Energy–Efficient Motor Design – One Trend, Different Approaches
What About Motors That Are Already Installed?
The ErP and motor directive applies to new motors, but what about motors that are already installed? Frank Jüngst from Danfoss believes that there is significant business potential out there. “We see very substantial opportunities for retrofits in the chemical industry. Our estimates indicate that a frequency converter is fitted on only about 20% of the drives.”
This is the case because users have been reluctant to invest the time and money to modify the controller, replace cables, etc. Jüngst made the following observation: “Many people are probably not aware that a Danfoss frequency converter with sine filter can be operated in compliance with EMC regulations without a shielded cable.” The situation is much better on new installations. Jüngst estimates that 80% or more of the motors are equipped with frequency converters.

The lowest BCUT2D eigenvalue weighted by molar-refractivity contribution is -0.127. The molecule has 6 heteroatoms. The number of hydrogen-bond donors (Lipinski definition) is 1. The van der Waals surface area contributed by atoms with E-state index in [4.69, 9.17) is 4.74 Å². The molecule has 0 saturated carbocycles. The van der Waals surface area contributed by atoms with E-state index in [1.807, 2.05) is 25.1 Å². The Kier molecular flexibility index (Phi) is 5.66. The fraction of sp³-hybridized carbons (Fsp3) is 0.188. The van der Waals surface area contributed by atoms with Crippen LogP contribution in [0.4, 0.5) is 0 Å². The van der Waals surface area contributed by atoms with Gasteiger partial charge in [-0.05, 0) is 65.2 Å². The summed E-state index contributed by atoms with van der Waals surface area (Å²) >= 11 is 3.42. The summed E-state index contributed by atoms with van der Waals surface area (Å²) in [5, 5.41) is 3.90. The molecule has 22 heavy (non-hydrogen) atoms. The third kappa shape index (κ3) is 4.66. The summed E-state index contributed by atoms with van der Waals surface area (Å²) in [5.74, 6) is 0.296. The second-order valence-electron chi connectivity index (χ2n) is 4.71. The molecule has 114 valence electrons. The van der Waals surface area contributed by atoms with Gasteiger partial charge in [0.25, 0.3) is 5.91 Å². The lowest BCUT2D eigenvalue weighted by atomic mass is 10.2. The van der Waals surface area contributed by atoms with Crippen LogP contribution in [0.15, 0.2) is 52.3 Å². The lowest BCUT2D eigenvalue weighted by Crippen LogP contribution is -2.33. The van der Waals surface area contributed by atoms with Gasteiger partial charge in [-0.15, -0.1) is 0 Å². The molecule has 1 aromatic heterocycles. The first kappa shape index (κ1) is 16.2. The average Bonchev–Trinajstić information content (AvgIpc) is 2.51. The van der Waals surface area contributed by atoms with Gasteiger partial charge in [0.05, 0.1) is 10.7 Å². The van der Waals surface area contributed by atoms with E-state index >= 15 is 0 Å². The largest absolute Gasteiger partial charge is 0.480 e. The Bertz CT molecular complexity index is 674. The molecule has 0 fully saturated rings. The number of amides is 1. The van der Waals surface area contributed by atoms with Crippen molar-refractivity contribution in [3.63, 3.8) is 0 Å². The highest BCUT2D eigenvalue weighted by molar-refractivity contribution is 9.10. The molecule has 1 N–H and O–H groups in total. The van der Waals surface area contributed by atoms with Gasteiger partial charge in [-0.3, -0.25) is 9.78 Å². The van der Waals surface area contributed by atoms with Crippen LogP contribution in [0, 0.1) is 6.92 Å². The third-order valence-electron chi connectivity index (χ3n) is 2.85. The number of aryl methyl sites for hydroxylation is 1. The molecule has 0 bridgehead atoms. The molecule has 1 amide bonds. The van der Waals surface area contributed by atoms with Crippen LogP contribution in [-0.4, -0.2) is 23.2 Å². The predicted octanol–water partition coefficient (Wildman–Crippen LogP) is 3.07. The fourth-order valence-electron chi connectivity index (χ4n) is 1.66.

Are Energy Efficient Motors Worth the Investment?
Are a new motor and new frequency converter really worth the investment? Sebastian Schwarz from Siemens says that the answer is definitely yes. “For identical pumps, the up-front cost of state-of-the-art cascade topology is up to ten times higher per frequency converter compared to simple throttle control.
However, that has to be seen in context. About 1% of total lifecycle cost on a pump system is attributable to throttles. In the case of frequency converters, the figure is still only 2%–5%.” In either case, the cost of energy to drive the pumps is the dominant factor. Since the frequency converter alternative is much more energy efficient when operating conditions vary, Schwarz would argue that the investment is always justified.